Although just one of 139 ETFs managed by State Street, SPY accounts for $275 billion of its $770 billion in managed ETF assets. It makes up 36% of State Street's ETF assets and 9% of its overall AUM.

"[That] took decades to create, and it's why we call [SPY] a capital markets instrument," she explains.

EFIV is different in technical respects, says Sotiroff.

"Similar does not mean identical. EFIV will incur a modest amount of tracking error, relative to the S&P 500 ... Some investors are willing to prioritize ESG above tracking error and [slightly higher] fees. Others that want tight tracking error, low fees, or both, should look elsewhere."

“There are options, futures swaps ... [and SPY's] structure as a unit investment trust makes it easier to use as a hedge because you don't have to calculate dividend reinvestment," Thompson adds. 

"The high [total] net asset value ... makes it cheaper ... [and its] liquidity allows large institutional investors to execute their strategies without showing their hand to the street."

But just because you have the foundation, doesn’t mean you’ve built a house, adds Swolfs.

"[It] may not be able to fill all the same needs for investors ... [so] I don’t think it makes SPY redundant."

RIA cross-hairs

One of EFIV's SPY-like innovations is to bring lower pricing to the ESG realm, says Thompson.

"Recognizing the emphasis that RIAs put on offering their clients lower cost solutions, we priced EFIV at just 0.10%, making it one of the lowest-cost ESG ETFs in the marketplace."

With an expense ratio of 10 basis points, EFIV also undercuts the average cost of ethical ETFs by a factor of four, according to ETF.com data.

It's cheaper than the Vanguard Group's three budget domestic ESG ETFs by an average of 3.6 basis points. But BlackRock's domestic index ESG ETF (SASU) is cheaper by three basis points. See: Long leery about ESG, Vanguard Group changes tune, launches ESG bond ETF and promises to 'evaluate' more -- as rival BlackRock barrels ahead in the category

More traditional S&P 500 trackers can cost less. SPY carries an expense ratio of 0.095%, and Vanguard's S&P 500 ETF costs just 0.03%.

Vanguard launched two broad index-tracking ethical investing (ESG) ETFs in Sept. 2018, which now hold an estimated $3 billion.

BlackRock launched six in Oct. 2018, which now hold a cumulative $4.2 billion.

With $3 trillion of assets under its management (AUM), State Street is the third largest global asset manager, behind BlackRock and Vanguard.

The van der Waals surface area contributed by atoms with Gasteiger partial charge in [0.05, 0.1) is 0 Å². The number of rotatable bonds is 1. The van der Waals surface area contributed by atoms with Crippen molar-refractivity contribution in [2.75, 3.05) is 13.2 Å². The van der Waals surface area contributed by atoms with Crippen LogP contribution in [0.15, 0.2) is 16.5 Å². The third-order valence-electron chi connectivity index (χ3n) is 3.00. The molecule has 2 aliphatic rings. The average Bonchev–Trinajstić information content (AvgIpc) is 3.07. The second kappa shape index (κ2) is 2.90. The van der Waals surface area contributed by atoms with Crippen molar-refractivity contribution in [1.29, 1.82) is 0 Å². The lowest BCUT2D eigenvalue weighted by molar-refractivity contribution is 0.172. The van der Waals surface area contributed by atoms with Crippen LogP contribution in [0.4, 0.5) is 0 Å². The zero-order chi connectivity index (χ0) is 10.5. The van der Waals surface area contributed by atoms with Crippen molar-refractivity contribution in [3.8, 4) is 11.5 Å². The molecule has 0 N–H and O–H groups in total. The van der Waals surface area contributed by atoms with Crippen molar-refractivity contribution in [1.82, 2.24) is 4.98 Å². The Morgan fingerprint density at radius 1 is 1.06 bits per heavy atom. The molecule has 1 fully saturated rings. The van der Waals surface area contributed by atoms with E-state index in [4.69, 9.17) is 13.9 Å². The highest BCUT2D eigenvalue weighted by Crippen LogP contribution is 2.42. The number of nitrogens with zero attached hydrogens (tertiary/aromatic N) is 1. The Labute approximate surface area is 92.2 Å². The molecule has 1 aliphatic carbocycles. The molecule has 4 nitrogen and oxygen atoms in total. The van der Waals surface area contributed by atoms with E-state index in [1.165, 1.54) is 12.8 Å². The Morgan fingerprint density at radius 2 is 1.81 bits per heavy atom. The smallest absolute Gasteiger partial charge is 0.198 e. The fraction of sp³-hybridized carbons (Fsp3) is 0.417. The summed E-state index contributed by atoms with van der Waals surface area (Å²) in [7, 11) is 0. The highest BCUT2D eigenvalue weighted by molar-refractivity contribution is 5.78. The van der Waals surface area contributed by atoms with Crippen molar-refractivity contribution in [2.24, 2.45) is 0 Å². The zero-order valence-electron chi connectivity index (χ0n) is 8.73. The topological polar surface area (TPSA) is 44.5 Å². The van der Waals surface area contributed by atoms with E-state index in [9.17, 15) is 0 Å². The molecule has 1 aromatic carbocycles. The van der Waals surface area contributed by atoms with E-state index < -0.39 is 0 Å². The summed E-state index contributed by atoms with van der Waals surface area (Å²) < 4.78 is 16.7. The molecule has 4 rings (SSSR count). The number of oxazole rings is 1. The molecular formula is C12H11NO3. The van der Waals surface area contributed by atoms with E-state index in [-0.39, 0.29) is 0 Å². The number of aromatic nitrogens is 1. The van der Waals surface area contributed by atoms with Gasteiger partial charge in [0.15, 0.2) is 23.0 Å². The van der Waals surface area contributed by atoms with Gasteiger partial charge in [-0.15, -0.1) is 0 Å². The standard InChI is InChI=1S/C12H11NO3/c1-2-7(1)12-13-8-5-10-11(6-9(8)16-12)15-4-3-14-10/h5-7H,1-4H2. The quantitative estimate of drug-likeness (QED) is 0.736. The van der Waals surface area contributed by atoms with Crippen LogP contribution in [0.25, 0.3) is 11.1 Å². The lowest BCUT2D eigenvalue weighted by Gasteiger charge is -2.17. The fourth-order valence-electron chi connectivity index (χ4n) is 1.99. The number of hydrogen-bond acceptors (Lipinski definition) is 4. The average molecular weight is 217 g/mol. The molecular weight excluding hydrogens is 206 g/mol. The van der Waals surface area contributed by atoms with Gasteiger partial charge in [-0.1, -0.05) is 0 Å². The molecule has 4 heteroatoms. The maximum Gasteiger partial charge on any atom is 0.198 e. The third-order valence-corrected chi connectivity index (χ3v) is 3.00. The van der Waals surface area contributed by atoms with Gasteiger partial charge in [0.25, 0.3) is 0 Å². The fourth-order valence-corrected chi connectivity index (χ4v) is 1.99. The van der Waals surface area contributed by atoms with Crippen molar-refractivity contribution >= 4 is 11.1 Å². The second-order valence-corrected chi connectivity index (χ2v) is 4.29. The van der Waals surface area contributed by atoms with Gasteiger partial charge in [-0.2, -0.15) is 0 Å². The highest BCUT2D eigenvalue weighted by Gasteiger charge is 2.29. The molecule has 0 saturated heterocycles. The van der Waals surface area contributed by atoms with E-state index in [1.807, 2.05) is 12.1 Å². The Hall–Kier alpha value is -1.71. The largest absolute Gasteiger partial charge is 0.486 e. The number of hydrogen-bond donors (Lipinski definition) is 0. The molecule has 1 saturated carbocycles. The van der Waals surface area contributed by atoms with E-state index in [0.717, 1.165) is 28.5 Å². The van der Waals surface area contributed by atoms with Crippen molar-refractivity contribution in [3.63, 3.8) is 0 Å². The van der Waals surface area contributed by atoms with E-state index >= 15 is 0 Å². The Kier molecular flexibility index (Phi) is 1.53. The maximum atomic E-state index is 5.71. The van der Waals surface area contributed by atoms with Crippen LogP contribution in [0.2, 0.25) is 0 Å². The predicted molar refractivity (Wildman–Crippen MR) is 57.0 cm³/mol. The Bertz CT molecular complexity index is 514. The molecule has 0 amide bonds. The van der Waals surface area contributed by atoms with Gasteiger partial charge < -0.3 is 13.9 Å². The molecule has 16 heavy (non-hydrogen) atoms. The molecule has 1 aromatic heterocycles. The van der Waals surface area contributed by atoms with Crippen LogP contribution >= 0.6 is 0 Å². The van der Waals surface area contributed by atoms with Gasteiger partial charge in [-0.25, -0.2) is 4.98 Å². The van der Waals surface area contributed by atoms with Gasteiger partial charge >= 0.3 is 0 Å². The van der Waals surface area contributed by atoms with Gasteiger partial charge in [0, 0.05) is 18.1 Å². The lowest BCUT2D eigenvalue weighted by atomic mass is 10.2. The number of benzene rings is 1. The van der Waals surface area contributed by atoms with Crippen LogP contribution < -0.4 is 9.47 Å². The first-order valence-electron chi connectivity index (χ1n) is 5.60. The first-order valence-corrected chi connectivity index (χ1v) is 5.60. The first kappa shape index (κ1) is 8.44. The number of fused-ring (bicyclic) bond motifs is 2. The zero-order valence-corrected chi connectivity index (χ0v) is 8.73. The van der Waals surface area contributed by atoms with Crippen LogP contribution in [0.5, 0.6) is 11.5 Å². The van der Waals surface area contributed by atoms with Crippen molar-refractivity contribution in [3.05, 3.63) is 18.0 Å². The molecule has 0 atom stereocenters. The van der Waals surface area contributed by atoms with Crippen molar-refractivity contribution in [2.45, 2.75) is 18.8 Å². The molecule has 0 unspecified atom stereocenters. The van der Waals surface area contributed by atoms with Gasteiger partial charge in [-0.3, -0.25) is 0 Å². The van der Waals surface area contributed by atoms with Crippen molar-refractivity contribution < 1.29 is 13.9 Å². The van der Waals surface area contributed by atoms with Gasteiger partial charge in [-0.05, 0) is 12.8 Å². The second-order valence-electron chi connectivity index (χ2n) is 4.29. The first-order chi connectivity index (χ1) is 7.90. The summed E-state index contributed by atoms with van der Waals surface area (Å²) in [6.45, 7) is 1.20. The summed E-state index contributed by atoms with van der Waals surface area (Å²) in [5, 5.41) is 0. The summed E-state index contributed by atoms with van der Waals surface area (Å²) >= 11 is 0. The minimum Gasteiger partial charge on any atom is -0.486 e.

Although State Street brings its broad ethical index tracker relatively late to the market, its involvement in ESG investing goes back 35 years. 

In 1985, it began managing ESG portfolios. Today it manages $306 billion in overall ESG assets, inclusive of ETFs, funds and managed portfolios, according to the firm.

Lisa Woll
Lisa Woll: 'Generating more hurdles to the incorporation of ESG criteria will have a chilling effect.'

Prior to the launch of its newest ETF, State Street managed five ESG ETFs, which hold a cumulative $1 billion in client assets.

These include the MSCI AWCI Low Carbon Target ETF (LOWC), launched in 2014 and the State Street Gender Diversity Index ETF (SHE), launched in 2016. Although each tracks an index, none apply as broad an ESG brush stroke as EFIV.

In contrast, Vanguard oversees a vast $6.2 trillion asset base, but it manages just $10.6 billion in domestic ESG assets and $16 billion overall.

New York-based BlackRock, the largest asset manager in the world with $7.3 trillion of AUM, manages $90 billion in ESG assets.

Under fire

The category, however, is under fire from the Trump administration. 

As part of an effort to undercut Obama-era regulations -- especially regarding the environment -- it's targeting social justice funds with a tough new rule that will curtail, if not eliminate, their use in retirement accounts. See: A big wince as Trump's DOL presses efforts to erase Obama-era ESG guidance, with tough new rule to curb do-good funds in ERISA accounts; critics cry 'politics'

The Department of Labor's (DOL) proposed ban on the use ESG filters to build retirement portfolios has hit near unanimous opposition. See: Despite just a 30-day window, 8,700 people comment -- most with scathing disapproval -- on DOL's efforts to outlaw ESG in 401(k) plans on behalf of mystery proponents

"Generating more hurdles to the incorporation of ESG criteria will have a chilling effect. Limiting plan-participant options and diversification opportunities should not be the role of the Department of Labor,” said Lisa Woll, CEO of the Forum of Sustainable and Responsible Investment.